Photo and Haiku for 01 May 2021

Wilson’s Phalarope

Females are more colorful

Males raise the young

Wilson’s Phalarope, Phalaropus tricolor, La Plata County, Colorado, USA, North America

These birds are really interesting. You ladies might like this:

Unlike most birds where the female has the predominant role in caring for young, female phalaropes desert their mates once they’ve laid eggs. While the male raises the young by himself, the female looks for other males to mate with. This unusual mating system is called polyandry, and it’s reflected in the way the two sexes look, with the females more brightly colored than the males.

Wilson’s Phalaropes are one of only two species of shorebirds that molt at resting sites on the migration pathway, rather than on the breeding grounds before leaving or on the wintering grounds.

When feeding they spin round and round in the nutrient-rich waters, creating whirlpools that stir up invertebrates that will fuel their migration to South America. Females are rich peachy and gray, and are more colorful than the males. Females court and defend male mates—several per season—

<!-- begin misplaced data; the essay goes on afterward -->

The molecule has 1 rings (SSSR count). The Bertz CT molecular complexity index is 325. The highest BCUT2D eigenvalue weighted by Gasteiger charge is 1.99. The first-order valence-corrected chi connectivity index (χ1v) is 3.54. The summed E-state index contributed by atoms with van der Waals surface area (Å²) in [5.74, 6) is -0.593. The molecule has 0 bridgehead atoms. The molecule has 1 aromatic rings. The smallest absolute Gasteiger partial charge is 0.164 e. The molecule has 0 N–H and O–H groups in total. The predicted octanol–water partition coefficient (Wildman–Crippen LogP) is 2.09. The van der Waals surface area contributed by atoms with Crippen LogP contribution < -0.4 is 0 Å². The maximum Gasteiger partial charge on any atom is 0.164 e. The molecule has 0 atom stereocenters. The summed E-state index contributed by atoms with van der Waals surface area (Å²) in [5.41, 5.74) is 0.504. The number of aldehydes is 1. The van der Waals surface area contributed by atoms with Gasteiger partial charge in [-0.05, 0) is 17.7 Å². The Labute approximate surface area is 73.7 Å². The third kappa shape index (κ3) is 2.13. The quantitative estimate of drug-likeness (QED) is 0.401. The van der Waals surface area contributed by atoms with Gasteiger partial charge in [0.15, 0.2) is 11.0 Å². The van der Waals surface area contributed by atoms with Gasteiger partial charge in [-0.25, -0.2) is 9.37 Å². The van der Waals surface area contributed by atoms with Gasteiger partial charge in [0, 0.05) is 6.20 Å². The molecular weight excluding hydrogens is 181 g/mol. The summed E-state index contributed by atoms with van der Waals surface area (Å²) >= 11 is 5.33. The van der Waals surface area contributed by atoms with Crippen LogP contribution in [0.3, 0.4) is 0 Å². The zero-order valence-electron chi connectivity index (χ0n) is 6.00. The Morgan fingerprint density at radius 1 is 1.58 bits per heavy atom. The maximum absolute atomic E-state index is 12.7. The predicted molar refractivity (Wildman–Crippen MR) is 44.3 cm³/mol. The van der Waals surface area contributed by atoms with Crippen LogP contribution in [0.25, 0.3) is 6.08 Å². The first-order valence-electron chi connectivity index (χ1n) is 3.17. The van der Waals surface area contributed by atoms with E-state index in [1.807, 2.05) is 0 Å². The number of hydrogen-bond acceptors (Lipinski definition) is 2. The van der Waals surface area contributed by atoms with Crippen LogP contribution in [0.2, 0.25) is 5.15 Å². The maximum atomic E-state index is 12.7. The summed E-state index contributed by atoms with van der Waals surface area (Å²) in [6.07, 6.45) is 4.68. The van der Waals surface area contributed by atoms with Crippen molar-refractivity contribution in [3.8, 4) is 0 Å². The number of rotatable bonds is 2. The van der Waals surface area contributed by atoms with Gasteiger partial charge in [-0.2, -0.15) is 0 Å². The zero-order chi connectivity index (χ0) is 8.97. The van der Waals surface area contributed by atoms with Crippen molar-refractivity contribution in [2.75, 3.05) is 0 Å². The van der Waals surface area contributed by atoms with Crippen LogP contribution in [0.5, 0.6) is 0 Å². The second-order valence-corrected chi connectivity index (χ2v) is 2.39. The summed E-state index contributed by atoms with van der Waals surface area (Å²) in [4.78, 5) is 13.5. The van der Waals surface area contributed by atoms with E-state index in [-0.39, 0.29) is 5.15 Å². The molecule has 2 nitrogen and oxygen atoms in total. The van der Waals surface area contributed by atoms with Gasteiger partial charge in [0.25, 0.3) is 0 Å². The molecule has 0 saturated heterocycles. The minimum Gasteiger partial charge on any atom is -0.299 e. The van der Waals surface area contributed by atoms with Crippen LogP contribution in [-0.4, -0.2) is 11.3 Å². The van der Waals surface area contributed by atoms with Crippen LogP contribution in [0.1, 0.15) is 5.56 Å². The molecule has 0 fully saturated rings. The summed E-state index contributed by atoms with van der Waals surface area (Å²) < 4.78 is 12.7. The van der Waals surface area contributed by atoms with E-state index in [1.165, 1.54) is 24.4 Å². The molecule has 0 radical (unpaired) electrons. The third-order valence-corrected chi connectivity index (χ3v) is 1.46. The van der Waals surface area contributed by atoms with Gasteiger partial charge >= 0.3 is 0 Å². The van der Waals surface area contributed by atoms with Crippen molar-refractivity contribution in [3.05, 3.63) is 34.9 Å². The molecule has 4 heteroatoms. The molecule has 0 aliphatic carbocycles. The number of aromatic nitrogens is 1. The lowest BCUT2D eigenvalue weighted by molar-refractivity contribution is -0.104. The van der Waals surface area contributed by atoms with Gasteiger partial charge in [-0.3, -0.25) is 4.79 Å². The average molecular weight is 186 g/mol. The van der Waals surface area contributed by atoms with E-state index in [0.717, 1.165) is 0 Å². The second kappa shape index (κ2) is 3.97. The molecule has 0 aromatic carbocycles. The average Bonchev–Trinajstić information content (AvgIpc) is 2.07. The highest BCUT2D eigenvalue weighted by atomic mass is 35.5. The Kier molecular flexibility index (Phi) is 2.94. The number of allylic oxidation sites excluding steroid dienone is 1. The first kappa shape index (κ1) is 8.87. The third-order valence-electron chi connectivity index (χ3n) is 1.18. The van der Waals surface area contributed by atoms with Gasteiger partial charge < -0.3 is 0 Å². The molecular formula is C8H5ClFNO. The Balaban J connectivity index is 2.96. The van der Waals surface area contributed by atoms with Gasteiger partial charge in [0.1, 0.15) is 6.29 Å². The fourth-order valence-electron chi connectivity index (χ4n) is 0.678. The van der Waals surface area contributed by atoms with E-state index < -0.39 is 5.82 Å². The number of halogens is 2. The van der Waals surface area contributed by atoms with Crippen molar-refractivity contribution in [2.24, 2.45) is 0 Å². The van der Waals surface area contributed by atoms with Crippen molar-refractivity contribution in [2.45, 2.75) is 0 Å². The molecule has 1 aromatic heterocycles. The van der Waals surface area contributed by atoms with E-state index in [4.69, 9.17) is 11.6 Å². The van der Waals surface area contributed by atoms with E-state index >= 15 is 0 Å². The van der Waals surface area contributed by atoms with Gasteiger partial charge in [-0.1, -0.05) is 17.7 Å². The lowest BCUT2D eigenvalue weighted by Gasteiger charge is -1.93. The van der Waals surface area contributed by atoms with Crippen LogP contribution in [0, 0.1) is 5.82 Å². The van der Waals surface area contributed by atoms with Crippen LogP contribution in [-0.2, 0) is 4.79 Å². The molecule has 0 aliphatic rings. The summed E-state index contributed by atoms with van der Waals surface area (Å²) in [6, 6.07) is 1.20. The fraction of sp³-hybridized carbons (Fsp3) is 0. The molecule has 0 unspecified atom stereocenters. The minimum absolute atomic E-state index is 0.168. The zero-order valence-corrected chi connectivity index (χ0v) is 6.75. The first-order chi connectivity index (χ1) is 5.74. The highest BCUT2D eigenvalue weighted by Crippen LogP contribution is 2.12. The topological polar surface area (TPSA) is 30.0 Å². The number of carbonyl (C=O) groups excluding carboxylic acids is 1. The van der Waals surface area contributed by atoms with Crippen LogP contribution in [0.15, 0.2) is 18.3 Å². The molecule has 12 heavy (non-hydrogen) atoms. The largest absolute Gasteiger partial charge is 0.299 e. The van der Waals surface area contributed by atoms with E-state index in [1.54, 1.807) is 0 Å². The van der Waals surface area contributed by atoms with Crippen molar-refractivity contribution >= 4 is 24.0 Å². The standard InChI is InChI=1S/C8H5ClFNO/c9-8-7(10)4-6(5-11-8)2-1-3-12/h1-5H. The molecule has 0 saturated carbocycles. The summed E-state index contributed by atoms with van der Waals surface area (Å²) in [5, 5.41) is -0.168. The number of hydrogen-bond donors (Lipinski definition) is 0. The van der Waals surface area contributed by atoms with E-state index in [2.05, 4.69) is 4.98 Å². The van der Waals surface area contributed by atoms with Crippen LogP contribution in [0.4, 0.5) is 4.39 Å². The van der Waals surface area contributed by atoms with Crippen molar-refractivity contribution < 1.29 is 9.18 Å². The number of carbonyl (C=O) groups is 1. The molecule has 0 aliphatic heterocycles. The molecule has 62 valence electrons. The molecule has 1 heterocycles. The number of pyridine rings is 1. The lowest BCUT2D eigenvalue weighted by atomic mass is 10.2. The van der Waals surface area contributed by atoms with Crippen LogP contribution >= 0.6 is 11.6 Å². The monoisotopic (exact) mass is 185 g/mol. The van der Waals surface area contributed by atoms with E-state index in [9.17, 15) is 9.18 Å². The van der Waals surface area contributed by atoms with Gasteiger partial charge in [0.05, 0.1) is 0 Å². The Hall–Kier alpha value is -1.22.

Long-distance migrant. Females depart breeding areas first, followed by males and finally juveniles. All birds stop for several weeks during migration at saline lakes to take advantage of abundant invertebrate food. By mid-September, they are in South America—in high-elevation lakes in the Andes, as well as in the Patagonian lowlands and Tierra del Fuego.

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